24 August 2017
A short three week public consultation period during the August holidays for public input to a formal ‘Rebuilding Ireland’ Housing Plan review concluded on Friday 11th August. In the year since former Minister Coveney’s plan was introduced there has been a 30% increase in families in homelessness, rent inflation is more than 10% per annum and house price inflation has increased beyond 11%. Despite Government measures, new housing output remains sluggish and Rebuilding Ireland progress reports continue to use inflated figures for new housing supply. Key milestones such as the discontinued use of B+B’s and hostels for emergency homeless accommodation by July 1st have been missed, and 200 ‘rapid’ prefab housing units promised for the end of 2016 have yet to be completed. No detailed proposals have been issued to date for the re-use of existing vacant buildings (Pillar 5). The following is a review of the housing plan by the Secretary General of the Department of Housing John McCarthy in Eolas Magazine, published in July in association with the Housing Agency. Mr McCarthy is the highest placed civil servant in the Department and has been the architect of housing policy under four successive Ministers since 2014. Article to follow (link to article here):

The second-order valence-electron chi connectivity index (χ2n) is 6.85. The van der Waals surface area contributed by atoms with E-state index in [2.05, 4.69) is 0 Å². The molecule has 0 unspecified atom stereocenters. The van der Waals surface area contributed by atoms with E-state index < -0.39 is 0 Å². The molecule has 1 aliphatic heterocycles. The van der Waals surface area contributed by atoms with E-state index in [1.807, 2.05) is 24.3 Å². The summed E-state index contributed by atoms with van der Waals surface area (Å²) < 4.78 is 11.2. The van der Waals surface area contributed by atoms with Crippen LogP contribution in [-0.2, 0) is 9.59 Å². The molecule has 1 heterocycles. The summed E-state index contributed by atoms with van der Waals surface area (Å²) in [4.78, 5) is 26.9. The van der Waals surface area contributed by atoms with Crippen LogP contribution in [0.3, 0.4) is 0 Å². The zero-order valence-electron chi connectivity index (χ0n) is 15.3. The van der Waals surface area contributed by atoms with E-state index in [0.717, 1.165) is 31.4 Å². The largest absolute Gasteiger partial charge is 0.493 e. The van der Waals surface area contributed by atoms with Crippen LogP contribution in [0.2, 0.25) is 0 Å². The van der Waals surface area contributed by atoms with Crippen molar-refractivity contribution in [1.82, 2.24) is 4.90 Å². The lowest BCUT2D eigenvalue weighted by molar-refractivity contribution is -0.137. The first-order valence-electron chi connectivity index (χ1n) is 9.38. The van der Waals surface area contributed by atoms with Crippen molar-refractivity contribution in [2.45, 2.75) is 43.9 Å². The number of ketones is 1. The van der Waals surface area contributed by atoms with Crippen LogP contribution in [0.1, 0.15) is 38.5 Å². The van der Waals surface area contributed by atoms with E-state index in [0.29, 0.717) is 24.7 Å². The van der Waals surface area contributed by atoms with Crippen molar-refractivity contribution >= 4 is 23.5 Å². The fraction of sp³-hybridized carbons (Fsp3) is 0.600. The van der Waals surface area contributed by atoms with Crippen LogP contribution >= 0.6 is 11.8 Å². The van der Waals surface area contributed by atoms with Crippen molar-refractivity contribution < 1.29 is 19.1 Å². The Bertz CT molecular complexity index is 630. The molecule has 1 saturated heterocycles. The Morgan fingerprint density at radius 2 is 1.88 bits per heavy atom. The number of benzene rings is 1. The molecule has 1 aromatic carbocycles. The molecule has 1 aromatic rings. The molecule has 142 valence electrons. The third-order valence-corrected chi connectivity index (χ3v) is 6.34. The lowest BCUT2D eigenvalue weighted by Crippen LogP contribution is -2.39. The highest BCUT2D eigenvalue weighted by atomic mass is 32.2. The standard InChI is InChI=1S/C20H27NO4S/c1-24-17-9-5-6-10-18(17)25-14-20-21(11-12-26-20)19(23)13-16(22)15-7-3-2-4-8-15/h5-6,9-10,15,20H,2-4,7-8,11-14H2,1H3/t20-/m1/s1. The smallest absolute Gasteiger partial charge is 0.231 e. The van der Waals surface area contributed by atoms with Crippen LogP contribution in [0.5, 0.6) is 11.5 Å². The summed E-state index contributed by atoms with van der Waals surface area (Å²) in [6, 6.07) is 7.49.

Rebuilding Ireland review
As we approach the first anniversary of the launch of the Rebuilding Ireland Action Plan for Housing and Homelessness in July, it’s naturally a time of reflection and review. Department of Housing Secretary General, John McCarthy, writes.